Author Information

Bo Chang, Ball State Univeristy

Abstract

In this paper, the author discussed how to collect and analyze data in historical perspective. In historical inquiry, researchers identify the research questions, specify the domain which relates to the research questions, and familiarize themselves with how the documents are structured and managed in the host library. In collecting data, researchers do not need to limit themselves to how the documents are labeled by the archivists. They can break the boundaries of the labeled documents and find out how seemingly unrelated documents are actually interrelated. Positivists and constructionists view history differently, which results in different approaches in how historical data can be analyzed. Positivists believe in transparent and universal truth generalized and/or inferred from the historical data. Constructionists regard that generalization and inference are not sufficient for researchers to understand why certain historical events occurred. Situating themselves in the historical context and/or establishing empathy enables researchers to feel the historical moments and explain and interpret data in the historical context. To better support historical study, the author provides suggestions to the data host libraries, the agents which provide the historical data, and conferences and journals which officially document the historical data.

Keywords

historical data, data collection, data analysis

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May 19th, 11:45 AM

Managing the Documents of Adult Education– Historical Perspective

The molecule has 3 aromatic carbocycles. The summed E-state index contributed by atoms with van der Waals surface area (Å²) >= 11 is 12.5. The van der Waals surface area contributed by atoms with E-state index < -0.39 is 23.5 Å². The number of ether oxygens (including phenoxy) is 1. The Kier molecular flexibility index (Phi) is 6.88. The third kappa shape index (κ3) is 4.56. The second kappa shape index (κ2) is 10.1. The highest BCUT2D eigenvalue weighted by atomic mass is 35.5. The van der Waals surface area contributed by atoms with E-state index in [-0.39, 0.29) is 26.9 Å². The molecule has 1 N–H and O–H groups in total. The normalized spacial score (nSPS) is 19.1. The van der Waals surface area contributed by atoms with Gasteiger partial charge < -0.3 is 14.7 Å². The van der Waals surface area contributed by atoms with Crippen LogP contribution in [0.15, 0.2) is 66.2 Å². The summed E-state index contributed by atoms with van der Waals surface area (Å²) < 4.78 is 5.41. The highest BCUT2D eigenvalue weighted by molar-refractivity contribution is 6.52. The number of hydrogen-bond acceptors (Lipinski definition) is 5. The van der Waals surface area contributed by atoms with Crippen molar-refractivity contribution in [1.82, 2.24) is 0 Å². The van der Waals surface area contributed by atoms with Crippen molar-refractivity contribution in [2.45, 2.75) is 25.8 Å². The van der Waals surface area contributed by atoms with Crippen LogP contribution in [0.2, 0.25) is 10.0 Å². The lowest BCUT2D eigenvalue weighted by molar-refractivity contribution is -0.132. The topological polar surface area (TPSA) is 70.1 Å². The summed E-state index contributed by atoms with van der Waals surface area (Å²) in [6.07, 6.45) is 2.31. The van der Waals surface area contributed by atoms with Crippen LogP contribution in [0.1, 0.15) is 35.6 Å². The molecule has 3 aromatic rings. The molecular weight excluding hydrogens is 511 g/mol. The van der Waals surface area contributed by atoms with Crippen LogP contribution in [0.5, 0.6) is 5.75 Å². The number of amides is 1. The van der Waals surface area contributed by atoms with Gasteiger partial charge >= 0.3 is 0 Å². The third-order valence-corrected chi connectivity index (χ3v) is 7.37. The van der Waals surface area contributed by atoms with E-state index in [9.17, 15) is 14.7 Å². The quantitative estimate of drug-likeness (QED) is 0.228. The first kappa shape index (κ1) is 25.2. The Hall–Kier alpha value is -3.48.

In this paper, the author discussed how to collect and analyze data in historical perspective. In historical inquiry, researchers identify the research questions, specify the domain which relates to the research questions, and familiarize themselves with how the documents are structured and managed in the host library. In collecting data, researchers do not need to limit themselves to how the documents are labeled by the archivists. They can break the boundaries of the labeled documents and find out how seemingly unrelated documents are actually interrelated. Positivists and constructionists view history differently, which results in different approaches in how historical data can be analyzed. Positivists believe in transparent and universal truth generalized and/or inferred from the historical data. Constructionists regard that generalization and inference are not sufficient for researchers to understand why certain historical events occurred. Situating themselves in the historical context and/or establishing empathy enables researchers to feel the historical moments and explain and interpret data in the historical context. To better support historical study, the author provides suggestions to the data host libraries, the agents which provide the historical data, and conferences and journals which officially document the historical data.